South Korea vows 'strong' retaliation to North's aggression
South Korean President Park Geun-hye says Seoul is 'taking threats very seriously'
South Korean President Park Geun-hye vowed “strong retaliation” on Monday to any provocation by North Korea after Pyongyang declared it was formally at war with Seoul.
In a meeting with senior military officials and Defence Minister Kim Kwan-jin, Park said she took the near-daily stream of bellicose threats emanating from the North “very seriously”.
“I believe that we should make a strong and immediate retaliation without any other political considerations if (the North) stages any provocation against our people,” she said.
Park’s strong words are a departure from the country’s previous stance on threats from the North, when officials have played down the prospect of any attack.
Park, a conservative who had advocated cautious engagement with the North during her election campaign, has taken a more hardline position since assuming office in February, shortly after the North conducted its third nuclear test.
Military tensions between the two neighbours have been running high for weeks, with the North stepping up its hostile rhetoric against Seoul and Washington.
In protest at joint South Korean-US military drills, North Korea last month declared it was ripping up the armistice that ended the 1950-53 Korean war void and threatened a “pre-emptive nuclear strike” on South Korean and US targets.
On Saturday, it announced that it had formally entered into a “state of war” with South Korea.
Seoul and Washington have warned of severe repercussions in the event of any aggression, with the US deploying nuclear capable B-52 and B-2 stealth bombers, as well as F-22 stealth fighters over South Korea as a “deterrence”.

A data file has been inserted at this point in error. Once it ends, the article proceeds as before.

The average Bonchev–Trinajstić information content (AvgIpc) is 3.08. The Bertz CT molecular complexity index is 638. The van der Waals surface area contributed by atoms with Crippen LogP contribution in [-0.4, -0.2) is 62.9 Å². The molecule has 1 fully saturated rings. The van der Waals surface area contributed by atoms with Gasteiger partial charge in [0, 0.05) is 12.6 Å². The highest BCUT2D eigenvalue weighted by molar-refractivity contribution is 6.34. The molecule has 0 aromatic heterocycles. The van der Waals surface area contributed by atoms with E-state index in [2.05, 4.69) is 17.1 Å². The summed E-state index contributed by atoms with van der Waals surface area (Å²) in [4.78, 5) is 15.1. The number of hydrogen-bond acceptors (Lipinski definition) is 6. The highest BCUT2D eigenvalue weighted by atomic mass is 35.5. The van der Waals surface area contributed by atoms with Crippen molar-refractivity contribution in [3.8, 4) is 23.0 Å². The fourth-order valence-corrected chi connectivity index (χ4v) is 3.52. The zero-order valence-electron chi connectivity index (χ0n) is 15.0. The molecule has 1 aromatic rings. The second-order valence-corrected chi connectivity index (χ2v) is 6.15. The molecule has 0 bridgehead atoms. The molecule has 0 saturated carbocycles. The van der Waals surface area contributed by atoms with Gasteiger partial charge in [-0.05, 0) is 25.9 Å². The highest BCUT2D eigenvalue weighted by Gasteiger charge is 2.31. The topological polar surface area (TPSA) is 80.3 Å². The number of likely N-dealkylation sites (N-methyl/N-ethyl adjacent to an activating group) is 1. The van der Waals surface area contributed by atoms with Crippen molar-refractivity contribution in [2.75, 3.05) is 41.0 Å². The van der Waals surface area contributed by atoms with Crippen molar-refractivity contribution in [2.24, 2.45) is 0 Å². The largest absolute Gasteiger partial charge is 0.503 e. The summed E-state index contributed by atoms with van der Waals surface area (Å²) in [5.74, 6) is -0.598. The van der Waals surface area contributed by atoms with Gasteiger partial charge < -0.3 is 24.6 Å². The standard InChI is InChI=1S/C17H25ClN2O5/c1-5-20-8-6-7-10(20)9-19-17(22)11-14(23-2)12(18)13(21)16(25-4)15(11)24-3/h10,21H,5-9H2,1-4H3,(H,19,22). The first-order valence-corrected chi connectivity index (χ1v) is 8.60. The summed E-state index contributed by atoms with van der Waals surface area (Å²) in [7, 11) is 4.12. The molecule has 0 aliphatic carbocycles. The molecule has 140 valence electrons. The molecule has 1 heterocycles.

The advanced, radar-evading F-22 Raptors were deployed to Osan Air Base, the main US Air Force base in South Korea, from Japan to support ongoing bilateral exercises, the US military command in South Korea said in a statement that urged North Korea to restrain itself.
“[North Korea) will achieve nothing by threats or provocations, which will only further isolate North Korea and undermine international efforts to ensure peace and stability in Northeast Asia,” the statement said.
Sabre-rattling on the Korean peninsula drew a plea for peace from Pope Francis, who in his first Easter Sunday address called for a diplomatic solution to the crisis on the Korean peninsula.
“Peace in Asia, above all on the Korean peninsula: may disagreements be overcome and a renewed spirit of reconciliation grow,” he said, speaking in Italian.
Tensions have been high since the North’s young new leader, Kim Jong-un, ordered a nuclear weapons test in February, breaching UN sanctions and ignoring warnings from North Korea’s closest ally, China, not to do so.